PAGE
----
Baselworld 2019 English Version

Montres Karsten Frässdorf                                            

La Chaux-de-Fonds

Spirograph Sport

Calibre 440

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The KF brand is reinventing its iconic Spirograph model with new features that push the limits of personalisation and timing to even greater heights.


 

 

An exceptional engine

Faithful to the original model, the Spirograph Sport highlights the tourbillon’s function. Visible through a broad dial aperture at 6 o’clock, this one-minute tourbillon is equipped with an escapement designed and developed 100% by the KF brand, as is the rest of the movement that drives it. The result is an entirely Swiss Made watch produced in La Chaux-de-Fonds.

This calibre has been designed and built around its balance-wheel to meet the standards of pure chronometric performance: an extremely rare event in the industry. With that in mind, this chronometric heart comprises two new innovations and was shaped by the vision and expert hands of a watchmaker, precision timer and construction developer driven by passion and conviction.

A precision instrument intended for daily use, this manual-winding calibre beats at a rate of 18,000 vibrations per hour. While making it more difficult to adjust the regulating organ, this frequency enables better management of the energy required for the watch to operate properly. It also reduces component wear and tear, thereby enhancing sustainability of precision. Thus, through the choice of materials and the specific construction of the calibre, the Spirograph Sport will be a lifetime companion and survive through subsequent generations, providing it is regularly serviced.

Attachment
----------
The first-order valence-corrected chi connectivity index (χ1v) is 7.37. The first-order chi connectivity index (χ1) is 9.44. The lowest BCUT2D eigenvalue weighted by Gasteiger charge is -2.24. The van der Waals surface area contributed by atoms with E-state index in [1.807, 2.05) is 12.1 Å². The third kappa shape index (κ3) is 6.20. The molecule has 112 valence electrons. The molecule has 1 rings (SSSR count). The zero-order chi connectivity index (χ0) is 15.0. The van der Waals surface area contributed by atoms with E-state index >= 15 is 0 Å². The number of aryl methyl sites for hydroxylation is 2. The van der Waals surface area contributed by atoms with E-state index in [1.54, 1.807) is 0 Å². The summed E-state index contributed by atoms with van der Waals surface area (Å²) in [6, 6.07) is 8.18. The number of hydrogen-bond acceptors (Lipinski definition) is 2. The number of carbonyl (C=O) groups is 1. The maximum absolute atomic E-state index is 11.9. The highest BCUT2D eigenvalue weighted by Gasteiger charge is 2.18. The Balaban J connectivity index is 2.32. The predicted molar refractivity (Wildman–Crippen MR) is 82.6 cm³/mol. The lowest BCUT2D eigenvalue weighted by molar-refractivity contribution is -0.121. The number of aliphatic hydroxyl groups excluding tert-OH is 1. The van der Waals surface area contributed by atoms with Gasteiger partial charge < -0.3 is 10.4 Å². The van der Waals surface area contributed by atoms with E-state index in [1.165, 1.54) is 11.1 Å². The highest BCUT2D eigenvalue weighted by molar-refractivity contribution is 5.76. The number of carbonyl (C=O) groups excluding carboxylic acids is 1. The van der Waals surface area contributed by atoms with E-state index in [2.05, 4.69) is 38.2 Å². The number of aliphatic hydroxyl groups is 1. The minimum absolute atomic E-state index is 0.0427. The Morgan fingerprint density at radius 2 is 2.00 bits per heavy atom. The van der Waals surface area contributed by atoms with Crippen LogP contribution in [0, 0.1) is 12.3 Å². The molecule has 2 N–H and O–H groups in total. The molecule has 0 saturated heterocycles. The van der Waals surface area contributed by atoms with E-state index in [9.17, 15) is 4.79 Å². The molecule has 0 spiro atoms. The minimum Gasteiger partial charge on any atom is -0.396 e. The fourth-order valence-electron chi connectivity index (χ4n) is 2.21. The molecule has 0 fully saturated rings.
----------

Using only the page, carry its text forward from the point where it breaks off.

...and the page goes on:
Equipped with a new elastic suspension system, the movement – which appears to be “flying” inside its case – can absorb shocks of up to 5,000 Gs. It displays considerable endurance with a 70-hour power reserve, meaning that it operates during this time period without requiring any manual winding via the crown. However, in order to improve chronometric accuracy, autonomy is deliberately reduced to 44 hours by means of the “Maltese cross” stopwork mechanism, which guarantees a more stable driving force.

 

An outstanding design

The 45 mm-diameter steel case frames a transparently understated dial adorned with a “honeycomb” motif. This decoration, a nod to the coat-of-arms of La Chaux-de-Fonds where the watch is produced, contrasts with the bright yellow of the hands and transfer-printed Arabic numerals at 3, 9 and 12 o’clock. The same pattern is picked up in the engravings on the baseplate visible on the movement side through the transparent sapphire crystal caseback.

As usual at KF, all the aesthetics of this complications – strap, case alloy, dial motif and movement decoration – may be entirely personalised. In an ultimate playful touch, the colour of the hands and Arabic numerals applied to the dial are also left up to choice. As one might expect from an exclusive model of this kind, the Spirograph Sport will be issued in a limited edition of just ten.

 

Technical close-up : unveiling a revolutionary balance-wheel

While the KF brand is synonymous with fine watchmaking, it devotes its keenest attention to chronometry – the term used to designate high-precision time measurement.

It all began a few years ago with the construction of the first rim-free balance-wheel featuring two round peripheral weights held by a dedicated arbor. While this resolutely innovative design is above all a nod to marine chronometers, which also worked with large balance-wheels, it is also a reference to chronometry and its origins.